Buff Genetics Chart

Discussion in 'General breed discussions & FAQ' started by pete55, Sep 29, 2011.

  1. pete55

    pete55 Chillin' With My Peeps

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    BUFF GENETICS CHART AND MATING OUTCOMES.

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    Last edited: Sep 29, 2011
  2. nicalandia

    nicalandia Overrun With Chickens

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    Quote:Thanks...[​IMG]
     
  3. galanie

    galanie Treat Dispenser No More

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    So these are 5 unrelated groups? And does this pretty much hold true as charted only if it's grey? Excuse my thickness, just want to be sure I understand the charts.

    I mean, it pretty much looks like how any solid color mated to any other solid color would work, but I thought buff worked a bit differently. What I don't know about chicken genetics would fill a book lol.
     
  4. Illia

    Illia Crazy for Colors

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    This is for Geese. WAAY different from the Buff in chickens.


    Basically Buff in Geese works the same way it does with recessive genes like mottling, silkied feathering, chocolate, and lavender in Chickens.
     
  5. swheat

    swheat The Bantam Barn

    Mar 18, 2008
    Alabama
    My Coop
    Would the chart be correct for breeding white to buff and buff to white ?
     
  6. Henk69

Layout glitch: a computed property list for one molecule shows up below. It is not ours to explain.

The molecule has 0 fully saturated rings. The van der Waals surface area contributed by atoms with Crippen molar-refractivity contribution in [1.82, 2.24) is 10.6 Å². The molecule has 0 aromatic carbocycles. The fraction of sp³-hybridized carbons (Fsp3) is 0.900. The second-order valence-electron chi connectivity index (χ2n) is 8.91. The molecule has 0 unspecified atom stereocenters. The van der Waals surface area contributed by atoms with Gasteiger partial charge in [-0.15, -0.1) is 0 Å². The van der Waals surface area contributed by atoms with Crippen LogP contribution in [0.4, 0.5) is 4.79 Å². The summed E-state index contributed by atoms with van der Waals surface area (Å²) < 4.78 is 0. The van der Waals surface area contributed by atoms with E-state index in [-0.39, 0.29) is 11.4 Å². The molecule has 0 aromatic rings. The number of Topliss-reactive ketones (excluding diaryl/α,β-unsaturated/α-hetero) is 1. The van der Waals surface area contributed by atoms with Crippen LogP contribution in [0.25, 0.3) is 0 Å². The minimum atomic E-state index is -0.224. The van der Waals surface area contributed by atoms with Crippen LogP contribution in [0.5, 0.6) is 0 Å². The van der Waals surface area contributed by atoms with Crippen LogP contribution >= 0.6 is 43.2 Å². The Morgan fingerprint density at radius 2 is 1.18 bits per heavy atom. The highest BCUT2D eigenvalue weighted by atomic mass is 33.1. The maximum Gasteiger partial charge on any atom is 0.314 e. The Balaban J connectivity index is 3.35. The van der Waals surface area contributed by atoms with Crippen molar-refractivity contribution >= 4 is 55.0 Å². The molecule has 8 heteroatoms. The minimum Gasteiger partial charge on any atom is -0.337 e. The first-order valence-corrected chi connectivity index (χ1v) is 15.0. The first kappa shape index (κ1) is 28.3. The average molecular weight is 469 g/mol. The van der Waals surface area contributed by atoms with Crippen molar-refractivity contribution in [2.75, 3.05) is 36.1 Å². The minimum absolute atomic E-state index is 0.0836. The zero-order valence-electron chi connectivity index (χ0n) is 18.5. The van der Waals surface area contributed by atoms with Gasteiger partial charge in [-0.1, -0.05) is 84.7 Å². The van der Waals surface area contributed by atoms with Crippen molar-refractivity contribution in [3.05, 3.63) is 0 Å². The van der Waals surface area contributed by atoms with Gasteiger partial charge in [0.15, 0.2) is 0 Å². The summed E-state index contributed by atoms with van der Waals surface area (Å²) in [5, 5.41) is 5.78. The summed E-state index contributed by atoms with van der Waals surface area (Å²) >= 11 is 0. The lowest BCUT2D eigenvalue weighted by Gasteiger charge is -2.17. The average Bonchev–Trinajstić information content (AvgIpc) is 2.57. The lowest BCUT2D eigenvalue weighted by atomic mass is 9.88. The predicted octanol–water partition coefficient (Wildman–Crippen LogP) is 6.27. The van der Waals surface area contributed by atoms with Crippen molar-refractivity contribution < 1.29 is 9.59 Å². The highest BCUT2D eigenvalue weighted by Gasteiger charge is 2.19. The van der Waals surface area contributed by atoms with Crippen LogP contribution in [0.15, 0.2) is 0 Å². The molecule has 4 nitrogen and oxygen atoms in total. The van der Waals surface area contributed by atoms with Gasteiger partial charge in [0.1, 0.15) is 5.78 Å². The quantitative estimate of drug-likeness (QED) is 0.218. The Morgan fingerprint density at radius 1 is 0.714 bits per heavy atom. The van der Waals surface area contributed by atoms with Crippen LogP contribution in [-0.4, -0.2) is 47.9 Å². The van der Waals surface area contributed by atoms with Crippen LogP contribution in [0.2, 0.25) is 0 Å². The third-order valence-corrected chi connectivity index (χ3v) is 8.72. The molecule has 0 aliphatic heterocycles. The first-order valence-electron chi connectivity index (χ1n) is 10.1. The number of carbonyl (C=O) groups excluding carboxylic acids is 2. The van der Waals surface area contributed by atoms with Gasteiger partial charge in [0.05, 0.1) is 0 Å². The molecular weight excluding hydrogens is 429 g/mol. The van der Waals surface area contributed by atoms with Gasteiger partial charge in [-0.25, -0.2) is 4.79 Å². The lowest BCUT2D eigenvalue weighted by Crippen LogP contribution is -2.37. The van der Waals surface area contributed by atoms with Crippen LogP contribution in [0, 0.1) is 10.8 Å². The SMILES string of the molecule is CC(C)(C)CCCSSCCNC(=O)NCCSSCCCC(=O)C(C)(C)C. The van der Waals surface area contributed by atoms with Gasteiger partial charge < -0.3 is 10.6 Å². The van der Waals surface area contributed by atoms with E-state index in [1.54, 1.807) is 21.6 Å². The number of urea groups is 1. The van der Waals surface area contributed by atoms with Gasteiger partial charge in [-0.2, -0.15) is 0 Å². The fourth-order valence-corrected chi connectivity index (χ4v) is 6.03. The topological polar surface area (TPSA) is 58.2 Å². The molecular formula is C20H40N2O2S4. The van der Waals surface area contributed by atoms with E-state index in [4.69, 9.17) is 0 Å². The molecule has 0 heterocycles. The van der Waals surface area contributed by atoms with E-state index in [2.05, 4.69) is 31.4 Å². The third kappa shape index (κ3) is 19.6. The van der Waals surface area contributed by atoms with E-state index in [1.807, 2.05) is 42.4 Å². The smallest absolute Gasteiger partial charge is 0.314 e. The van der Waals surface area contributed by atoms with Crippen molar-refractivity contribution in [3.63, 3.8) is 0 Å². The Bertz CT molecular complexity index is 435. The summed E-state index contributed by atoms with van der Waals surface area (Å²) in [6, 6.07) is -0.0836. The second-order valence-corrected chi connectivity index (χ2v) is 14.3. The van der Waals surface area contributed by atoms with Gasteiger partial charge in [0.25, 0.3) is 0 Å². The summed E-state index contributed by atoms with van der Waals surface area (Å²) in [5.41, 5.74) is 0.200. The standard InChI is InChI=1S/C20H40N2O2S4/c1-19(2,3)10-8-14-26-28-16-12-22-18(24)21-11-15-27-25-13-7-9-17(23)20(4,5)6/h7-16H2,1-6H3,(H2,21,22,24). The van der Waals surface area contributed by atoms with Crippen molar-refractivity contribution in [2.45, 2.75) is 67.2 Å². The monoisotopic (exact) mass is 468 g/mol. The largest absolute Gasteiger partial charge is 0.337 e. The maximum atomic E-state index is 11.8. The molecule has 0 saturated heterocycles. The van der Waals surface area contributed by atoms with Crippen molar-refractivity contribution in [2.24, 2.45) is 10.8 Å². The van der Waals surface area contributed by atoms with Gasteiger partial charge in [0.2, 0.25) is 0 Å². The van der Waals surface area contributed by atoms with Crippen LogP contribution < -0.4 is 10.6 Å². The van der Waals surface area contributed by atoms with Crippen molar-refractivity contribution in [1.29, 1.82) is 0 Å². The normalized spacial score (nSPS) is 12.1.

Henk69 Chillin' With My Peeps

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    No, and these charts are not typical. Buff is a sexlinked gene.
     
  7. AquaEyes

    AquaEyes Chillin' With My Peeps

    It's a beautiful chart. However, I have one point of contention. In common genetics parlance, the visual color comes BEFORE the word "split", and anything after the word "split" is the unseen color. Thus a gander that looks gray but carries the buff gene would properly be called "Gray split Buff" and not "Split Gray."


    Illia, I think "buff" in geese is analogous to "dun" in chickens. They both are inherited the same way, and turn black to brown. But since the geese are gray, the effect is a "light black" turning to "light brown" that looks somewhat "buff."

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  8. Henk69

    Henk69 Chillin' With My Peeps

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    Quote:Dun is not sexlinked. Choc is... [​IMG]
     
  9. AquaEyes

    AquaEyes Chillin' With My Peeps

    Quote:Dun is not sexlinked. Choc is... [​IMG]

    AHHHHHHH........yes, I got them mixed up....THANKS!!!

    OK, so then just substitute that into what I said above. I think things would be easier to learn if the same name was given to the same mutation in various breeds and species, rather than coming up with new names for the same mutation. "Buff" geese versus "buff" chickens is the perfect example.

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  10. Henk69

    Henk69 Chillin' With My Peeps

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    Logic as that sounds, it takes quite a bit of DNA sequencing to confirm genes are the same.

    For instance. The blue gene in dogs, called D, is the same gene as lavender in chickens. The same gene in mice is called "leaden" and is not the blue gene in mice called D.
     

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